Organizations are over-relying on stereotypes to try and understand what makes them tick in the scramble to attract and retain the best young talent.
Sure, Generation Zers have unique perspectives on careers and how to succeed in the workforce that differs from previous generations, but in the race to better understand an entire generation, important details are falling through the cracks.
For instance, Gen Z bore the brunt of the criticism for harboring so-called lazy work ethics like “quiet quitting.” But that falls short of the full truth, talent execs have asserted.
Meanwhile, new research has emerged that disproves another myth: that Gen Zers don’t want to work in an office, ever. It turns out a large proportion does want to experience in-person workplace environments. Indeed, 72% of 4,000 U.K. Gen Zers said they want to be in the office between three and five days a week, according to research published in September by Bright Network, a graduate careers and employment firm.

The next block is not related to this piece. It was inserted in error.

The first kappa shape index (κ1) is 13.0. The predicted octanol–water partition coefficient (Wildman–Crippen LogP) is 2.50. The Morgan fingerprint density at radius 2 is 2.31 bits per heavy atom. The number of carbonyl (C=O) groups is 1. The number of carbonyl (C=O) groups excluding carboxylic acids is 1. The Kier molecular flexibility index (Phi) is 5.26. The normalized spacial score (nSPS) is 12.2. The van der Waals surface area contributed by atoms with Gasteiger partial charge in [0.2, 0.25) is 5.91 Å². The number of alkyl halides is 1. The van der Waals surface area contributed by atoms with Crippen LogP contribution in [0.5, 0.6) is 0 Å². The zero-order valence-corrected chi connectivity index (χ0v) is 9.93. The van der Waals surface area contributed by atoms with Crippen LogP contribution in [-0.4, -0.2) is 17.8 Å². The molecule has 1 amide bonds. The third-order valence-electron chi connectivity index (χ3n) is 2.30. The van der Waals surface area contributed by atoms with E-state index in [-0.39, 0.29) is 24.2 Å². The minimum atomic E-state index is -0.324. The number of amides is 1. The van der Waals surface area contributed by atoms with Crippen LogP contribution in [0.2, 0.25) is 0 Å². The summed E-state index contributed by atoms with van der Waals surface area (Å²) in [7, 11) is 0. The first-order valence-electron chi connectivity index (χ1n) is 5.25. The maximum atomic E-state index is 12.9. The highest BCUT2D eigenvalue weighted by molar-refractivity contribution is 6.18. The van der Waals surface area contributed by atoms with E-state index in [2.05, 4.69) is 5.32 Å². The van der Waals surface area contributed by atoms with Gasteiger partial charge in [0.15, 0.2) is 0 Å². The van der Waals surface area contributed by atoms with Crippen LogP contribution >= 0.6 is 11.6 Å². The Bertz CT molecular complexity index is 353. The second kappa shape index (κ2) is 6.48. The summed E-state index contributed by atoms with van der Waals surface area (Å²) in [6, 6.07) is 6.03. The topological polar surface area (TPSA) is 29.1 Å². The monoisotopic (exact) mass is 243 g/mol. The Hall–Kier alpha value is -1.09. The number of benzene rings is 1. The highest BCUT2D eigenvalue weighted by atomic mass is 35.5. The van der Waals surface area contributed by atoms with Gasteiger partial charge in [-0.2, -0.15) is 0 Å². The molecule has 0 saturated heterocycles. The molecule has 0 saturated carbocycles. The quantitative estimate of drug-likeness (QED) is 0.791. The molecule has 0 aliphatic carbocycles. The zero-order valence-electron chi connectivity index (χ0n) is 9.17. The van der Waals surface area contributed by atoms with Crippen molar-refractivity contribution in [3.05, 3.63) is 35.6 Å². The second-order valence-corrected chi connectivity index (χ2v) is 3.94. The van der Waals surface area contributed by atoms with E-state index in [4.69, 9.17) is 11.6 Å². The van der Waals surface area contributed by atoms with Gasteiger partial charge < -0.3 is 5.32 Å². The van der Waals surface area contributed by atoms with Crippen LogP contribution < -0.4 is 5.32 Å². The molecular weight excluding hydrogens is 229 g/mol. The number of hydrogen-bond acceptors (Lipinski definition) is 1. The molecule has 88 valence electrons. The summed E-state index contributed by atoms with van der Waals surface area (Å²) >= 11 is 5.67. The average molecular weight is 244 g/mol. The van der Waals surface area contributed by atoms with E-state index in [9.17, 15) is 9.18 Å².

The full version of this article was first published on DigiDay’s future-of-work platform, WorkLife, in October 2022 – to read the complete piece, please click HERE.